The left side of this 360-degree panorama from NASA’s Curiosity Mars rover shows the long rows of ripples on a linear shaped dune in the Bagnold Dune Field on the northwestern flank of Mount Sharp.
The view is a mosaic of images taken with Curiosity’s Navigation Camera (Navcam) on Feb. 5, 2017, during the 1,601st Martian day, or sol, of the rover’s work on Mars. The view is centered toward west-southwest, with east-southeast on either end.
The rover is a project of the Mars Science Laboratory (Curiosity).
A capped mound called “Ireson Hill” is on the right. A map showing Curiosity’s location on Sol 1601 is at http://mars.jpl.nasa.gov/multimedia/images/2017/curiosity-rovers-location-for-sol-1601. It also appears below, so please scroll down.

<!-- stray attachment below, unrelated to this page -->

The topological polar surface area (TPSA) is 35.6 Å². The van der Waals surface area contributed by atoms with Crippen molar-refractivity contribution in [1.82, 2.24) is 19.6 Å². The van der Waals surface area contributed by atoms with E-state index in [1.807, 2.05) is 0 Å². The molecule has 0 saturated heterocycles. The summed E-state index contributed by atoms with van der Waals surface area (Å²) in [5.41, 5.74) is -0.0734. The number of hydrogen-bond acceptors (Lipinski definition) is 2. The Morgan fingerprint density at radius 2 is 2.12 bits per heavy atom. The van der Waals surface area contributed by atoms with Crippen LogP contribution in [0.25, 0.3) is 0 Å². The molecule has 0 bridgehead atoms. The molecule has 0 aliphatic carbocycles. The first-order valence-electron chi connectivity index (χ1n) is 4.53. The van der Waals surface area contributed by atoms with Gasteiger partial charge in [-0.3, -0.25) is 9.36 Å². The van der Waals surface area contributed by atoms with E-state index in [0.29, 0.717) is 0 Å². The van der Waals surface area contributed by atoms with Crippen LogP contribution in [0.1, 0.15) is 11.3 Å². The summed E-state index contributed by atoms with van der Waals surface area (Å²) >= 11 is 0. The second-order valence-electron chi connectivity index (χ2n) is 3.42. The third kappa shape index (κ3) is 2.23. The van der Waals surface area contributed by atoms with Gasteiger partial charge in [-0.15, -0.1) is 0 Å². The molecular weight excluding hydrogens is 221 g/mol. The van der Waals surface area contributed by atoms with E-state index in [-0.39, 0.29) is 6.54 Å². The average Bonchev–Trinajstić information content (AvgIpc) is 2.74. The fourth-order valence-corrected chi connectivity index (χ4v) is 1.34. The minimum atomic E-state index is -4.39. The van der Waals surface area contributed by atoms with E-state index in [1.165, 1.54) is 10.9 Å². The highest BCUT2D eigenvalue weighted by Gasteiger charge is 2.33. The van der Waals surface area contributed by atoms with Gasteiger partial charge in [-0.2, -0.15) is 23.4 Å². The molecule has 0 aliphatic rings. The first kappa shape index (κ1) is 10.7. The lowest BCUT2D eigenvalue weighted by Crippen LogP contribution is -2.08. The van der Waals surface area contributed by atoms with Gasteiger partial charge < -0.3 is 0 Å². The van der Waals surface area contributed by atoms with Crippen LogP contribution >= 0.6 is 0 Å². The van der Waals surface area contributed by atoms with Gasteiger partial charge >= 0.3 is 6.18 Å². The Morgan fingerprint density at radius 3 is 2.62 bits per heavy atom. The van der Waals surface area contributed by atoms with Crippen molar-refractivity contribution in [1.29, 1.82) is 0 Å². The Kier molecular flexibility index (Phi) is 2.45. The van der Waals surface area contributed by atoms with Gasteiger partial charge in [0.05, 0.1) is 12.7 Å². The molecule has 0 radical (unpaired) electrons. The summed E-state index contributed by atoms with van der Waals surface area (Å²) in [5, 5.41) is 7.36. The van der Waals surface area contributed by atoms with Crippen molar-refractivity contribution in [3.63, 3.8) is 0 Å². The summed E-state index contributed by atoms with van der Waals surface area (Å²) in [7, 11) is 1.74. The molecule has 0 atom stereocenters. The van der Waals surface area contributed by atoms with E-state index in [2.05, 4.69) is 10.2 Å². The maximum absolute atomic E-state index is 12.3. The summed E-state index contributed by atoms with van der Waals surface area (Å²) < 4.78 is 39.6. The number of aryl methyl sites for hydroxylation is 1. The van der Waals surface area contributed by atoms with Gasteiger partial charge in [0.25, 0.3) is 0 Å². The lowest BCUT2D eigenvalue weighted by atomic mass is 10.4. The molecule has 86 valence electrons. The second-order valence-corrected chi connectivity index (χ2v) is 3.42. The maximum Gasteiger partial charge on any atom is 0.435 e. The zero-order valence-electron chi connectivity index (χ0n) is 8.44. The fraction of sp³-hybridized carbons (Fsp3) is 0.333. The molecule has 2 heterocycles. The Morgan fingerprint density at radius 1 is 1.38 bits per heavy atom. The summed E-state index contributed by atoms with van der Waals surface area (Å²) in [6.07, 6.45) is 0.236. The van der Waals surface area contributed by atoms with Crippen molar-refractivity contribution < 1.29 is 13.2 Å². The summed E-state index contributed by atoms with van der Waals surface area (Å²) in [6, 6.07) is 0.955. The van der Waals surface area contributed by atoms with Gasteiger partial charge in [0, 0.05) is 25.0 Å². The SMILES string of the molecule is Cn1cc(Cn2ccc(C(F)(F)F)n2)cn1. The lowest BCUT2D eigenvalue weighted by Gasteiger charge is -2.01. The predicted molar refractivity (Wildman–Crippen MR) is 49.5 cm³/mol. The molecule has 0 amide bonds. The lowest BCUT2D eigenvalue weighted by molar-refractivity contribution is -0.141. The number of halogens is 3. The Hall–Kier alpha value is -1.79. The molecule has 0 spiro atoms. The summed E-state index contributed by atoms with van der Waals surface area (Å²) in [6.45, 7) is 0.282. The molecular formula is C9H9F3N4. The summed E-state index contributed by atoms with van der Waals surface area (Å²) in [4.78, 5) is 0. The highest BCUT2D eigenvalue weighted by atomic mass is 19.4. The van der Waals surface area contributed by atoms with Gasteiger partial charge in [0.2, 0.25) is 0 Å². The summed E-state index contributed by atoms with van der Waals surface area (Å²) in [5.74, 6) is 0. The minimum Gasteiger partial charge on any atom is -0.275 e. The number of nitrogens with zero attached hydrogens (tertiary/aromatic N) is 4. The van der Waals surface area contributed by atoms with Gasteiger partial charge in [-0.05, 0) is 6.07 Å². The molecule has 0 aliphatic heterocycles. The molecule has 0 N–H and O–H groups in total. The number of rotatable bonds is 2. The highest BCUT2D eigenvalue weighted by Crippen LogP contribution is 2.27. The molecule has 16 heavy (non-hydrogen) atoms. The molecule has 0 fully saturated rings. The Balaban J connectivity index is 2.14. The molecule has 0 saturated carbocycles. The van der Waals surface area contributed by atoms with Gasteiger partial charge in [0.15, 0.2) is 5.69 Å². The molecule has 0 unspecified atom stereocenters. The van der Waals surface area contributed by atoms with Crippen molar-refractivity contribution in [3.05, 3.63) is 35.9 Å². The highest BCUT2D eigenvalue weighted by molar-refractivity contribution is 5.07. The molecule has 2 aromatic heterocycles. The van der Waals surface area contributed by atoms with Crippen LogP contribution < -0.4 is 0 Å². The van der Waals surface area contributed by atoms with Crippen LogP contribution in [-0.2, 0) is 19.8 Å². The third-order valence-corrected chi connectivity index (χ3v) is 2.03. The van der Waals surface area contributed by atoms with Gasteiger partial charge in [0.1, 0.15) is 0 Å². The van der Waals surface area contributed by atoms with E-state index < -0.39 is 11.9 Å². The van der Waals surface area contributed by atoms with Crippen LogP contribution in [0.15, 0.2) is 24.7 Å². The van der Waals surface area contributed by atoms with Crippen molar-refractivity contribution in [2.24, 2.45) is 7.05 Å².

This map here shows the route driven by NASA’s Mars rover Curiosity through the 1601 Martian day, or sol, of the rover’s mission on Mars (dated February 06, 2017).
Numbering of the dots along the line indicate the sol number of each drive. North is up. From Sol 1598 to Sol 1601, Curiosity had driven a straight line distance of about 65.25 feet (19.89 meters). Since touching down in Bradbury Landing in August 2012, Curiosity has driven 9.60 miles (15.45 kilometers).
The base image from the map is from the High Resolution Imaging Science Experiment Camera (HiRISE) in NASA’s Mars Reconnaissance Orbiter.